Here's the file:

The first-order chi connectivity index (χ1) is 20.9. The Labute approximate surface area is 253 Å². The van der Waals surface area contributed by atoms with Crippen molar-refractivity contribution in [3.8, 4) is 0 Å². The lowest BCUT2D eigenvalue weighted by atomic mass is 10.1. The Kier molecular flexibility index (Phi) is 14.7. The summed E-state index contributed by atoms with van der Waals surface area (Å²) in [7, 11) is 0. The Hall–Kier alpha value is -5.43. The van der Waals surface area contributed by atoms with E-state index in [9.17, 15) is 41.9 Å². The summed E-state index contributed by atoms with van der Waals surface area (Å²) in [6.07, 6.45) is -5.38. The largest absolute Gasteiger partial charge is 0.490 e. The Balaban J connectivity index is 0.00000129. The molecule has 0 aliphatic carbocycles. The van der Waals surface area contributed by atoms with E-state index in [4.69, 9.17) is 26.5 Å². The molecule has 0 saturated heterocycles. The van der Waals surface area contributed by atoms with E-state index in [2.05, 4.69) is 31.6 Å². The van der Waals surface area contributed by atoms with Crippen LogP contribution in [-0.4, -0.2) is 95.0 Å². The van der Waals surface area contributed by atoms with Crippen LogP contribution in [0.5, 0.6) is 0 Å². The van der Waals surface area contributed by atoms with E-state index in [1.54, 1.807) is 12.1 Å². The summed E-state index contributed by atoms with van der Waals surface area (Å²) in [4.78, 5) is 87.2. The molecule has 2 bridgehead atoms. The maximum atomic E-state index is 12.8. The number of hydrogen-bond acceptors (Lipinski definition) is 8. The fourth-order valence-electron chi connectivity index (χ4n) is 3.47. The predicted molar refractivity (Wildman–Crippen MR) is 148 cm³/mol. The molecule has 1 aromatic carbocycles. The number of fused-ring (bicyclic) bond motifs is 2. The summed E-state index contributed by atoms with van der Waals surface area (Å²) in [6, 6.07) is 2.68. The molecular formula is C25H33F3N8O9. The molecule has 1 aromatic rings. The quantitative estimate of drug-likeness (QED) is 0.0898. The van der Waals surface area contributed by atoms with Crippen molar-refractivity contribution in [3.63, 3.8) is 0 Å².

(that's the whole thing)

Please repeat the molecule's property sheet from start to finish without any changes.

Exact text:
The first-order chi connectivity index (χ1) is 20.9. The Labute approximate surface area is 253 Å². The van der Waals surface area contributed by atoms with Crippen molar-refractivity contribution in [3.8, 4) is 0 Å². The lowest BCUT2D eigenvalue weighted by atomic mass is 10.1. The Kier molecular flexibility index (Phi) is 14.7. The summed E-state index contributed by atoms with van der Waals surface area (Å²) in [7, 11) is 0. The Hall–Kier alpha value is -5.43. The van der Waals surface area contributed by atoms with E-state index in [9.17, 15) is 41.9 Å². The summed E-state index contributed by atoms with van der Waals surface area (Å²) in [6.07, 6.45) is -5.38. The largest absolute Gasteiger partial charge is 0.490 e. The Balaban J connectivity index is 0.00000129. The molecule has 0 aliphatic carbocycles. The van der Waals surface area contributed by atoms with E-state index in [4.69, 9.17) is 26.5 Å². The molecule has 0 saturated heterocycles. The van der Waals surface area contributed by atoms with E-state index in [2.05, 4.69) is 31.6 Å². The van der Waals surface area contributed by atoms with Crippen LogP contribution in [-0.4, -0.2) is 95.0 Å². The van der Waals surface area contributed by atoms with Crippen LogP contribution in [0.5, 0.6) is 0 Å². The van der Waals surface area contributed by atoms with E-state index in [1.54, 1.807) is 12.1 Å². The summed E-state index contributed by atoms with van der Waals surface area (Å²) in [4.78, 5) is 87.2. The molecule has 2 bridgehead atoms. The maximum atomic E-state index is 12.8. The number of hydrogen-bond acceptors (Lipinski definition) is 8. The fourth-order valence-electron chi connectivity index (χ4n) is 3.47. The predicted molar refractivity (Wildman–Crippen MR) is 148 cm³/mol. The molecule has 1 aromatic carbocycles. The number of fused-ring (bicyclic) bond motifs is 2. The summed E-state index contributed by atoms with van der Waals surface area (Å²) in [6, 6.07) is 2.68. The molecular formula is C25H33F3N8O9. The molecule has 1 aromatic rings. The quantitative estimate of drug-likeness (QED) is 0.0898. The van der Waals surface area contributed by atoms with Crippen molar-refractivity contribution in [3.63, 3.8) is 0 Å².